8. This Can be One Boring Country
    I never thought I could fall asleep while riding my bike. I came close on this trip. Another cyclist told me he had fallen asleep and ran into a cornfield. Everyone thinks that this country has beautiful sights—and it does. There’s the Grand Canyon, Niagara Falls, and lots of others. But in-between those points are long, straight featureless roads and a sameness of surroundings that can stretch for hours. Do you remember being bored out of your mind taking interstate rides in the family station wagon? It’s worse. It takes even longer on a bike and you can’t even make faces at cars behind you.

    Now don’t get me wrong. I did find enough beauty to warrant almost a thousand photos. There were great mountains, flowers, rock formations and the like. I’ll remember the waves in the wheat fields and the treeless deserts. But there were whole days that didn’t warrant my camera to be turned on. One day’s wheat field looked like the next, and so on. The straight roads flat smooth roads through Arizona and New Mexico made me feel like I was pedaling without progress as if I was on a stationery bike against a big diorama.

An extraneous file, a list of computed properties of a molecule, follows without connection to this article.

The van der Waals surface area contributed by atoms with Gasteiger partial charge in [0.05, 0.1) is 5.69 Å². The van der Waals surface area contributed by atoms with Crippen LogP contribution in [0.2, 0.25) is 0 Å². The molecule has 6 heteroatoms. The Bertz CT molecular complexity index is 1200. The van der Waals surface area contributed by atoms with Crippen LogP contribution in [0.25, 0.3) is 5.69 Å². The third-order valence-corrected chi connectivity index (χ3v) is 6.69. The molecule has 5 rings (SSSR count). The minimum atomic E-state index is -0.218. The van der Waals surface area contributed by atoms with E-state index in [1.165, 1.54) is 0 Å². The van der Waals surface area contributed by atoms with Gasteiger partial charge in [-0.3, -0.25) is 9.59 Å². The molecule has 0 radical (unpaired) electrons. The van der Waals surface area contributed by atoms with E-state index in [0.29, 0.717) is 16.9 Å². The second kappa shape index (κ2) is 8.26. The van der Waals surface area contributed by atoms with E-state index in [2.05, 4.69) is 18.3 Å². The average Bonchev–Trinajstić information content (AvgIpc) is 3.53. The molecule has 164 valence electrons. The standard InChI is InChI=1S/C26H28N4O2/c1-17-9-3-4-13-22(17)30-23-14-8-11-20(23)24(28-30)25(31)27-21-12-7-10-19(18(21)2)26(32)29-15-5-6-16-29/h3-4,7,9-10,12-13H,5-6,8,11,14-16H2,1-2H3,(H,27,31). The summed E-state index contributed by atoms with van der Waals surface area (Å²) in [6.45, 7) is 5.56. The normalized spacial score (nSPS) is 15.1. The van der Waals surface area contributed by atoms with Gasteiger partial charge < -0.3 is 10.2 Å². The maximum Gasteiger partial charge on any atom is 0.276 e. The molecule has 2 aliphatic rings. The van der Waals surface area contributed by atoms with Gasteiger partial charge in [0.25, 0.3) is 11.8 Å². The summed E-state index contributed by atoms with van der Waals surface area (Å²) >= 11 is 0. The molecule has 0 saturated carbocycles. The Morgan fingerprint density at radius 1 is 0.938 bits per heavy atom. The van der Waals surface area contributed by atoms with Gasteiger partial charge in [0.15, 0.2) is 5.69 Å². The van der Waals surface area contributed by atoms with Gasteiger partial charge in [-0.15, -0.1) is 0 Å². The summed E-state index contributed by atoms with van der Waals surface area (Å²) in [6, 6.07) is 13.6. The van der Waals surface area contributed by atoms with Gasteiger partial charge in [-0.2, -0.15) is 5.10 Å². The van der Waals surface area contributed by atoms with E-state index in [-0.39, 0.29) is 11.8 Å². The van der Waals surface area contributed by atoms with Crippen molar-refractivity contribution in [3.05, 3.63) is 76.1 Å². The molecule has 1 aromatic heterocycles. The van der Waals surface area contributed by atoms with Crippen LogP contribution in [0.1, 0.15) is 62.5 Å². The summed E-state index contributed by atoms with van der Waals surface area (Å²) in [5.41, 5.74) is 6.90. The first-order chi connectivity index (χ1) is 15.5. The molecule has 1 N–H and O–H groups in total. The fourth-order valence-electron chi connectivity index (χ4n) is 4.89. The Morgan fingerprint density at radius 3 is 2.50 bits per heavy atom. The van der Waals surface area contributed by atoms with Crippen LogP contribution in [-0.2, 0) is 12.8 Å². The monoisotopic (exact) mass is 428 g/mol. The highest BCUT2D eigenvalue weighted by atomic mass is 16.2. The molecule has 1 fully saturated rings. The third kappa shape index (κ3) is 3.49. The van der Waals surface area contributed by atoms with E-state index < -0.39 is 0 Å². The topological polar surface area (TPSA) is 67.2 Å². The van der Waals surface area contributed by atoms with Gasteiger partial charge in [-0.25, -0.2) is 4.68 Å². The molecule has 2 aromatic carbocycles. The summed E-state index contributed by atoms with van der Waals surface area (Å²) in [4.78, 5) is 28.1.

9. Take Time to Dwell
    In terms of personal journeys, this was an epic one. Though many days I was in a hurry to get through the ride and end up in the hotel, I knew I would regret not stopping enough times and enjoying the journey. Many historical sites were ignored. Dozens of curious locals were not talked to. Even a quaint bike museum was given short shrift. While the goal of this particular trip was to get across the USA in the minimum amount of days, I would advise others to take a few more days and dwell on the unique and interesting sites as well as meet people along the way.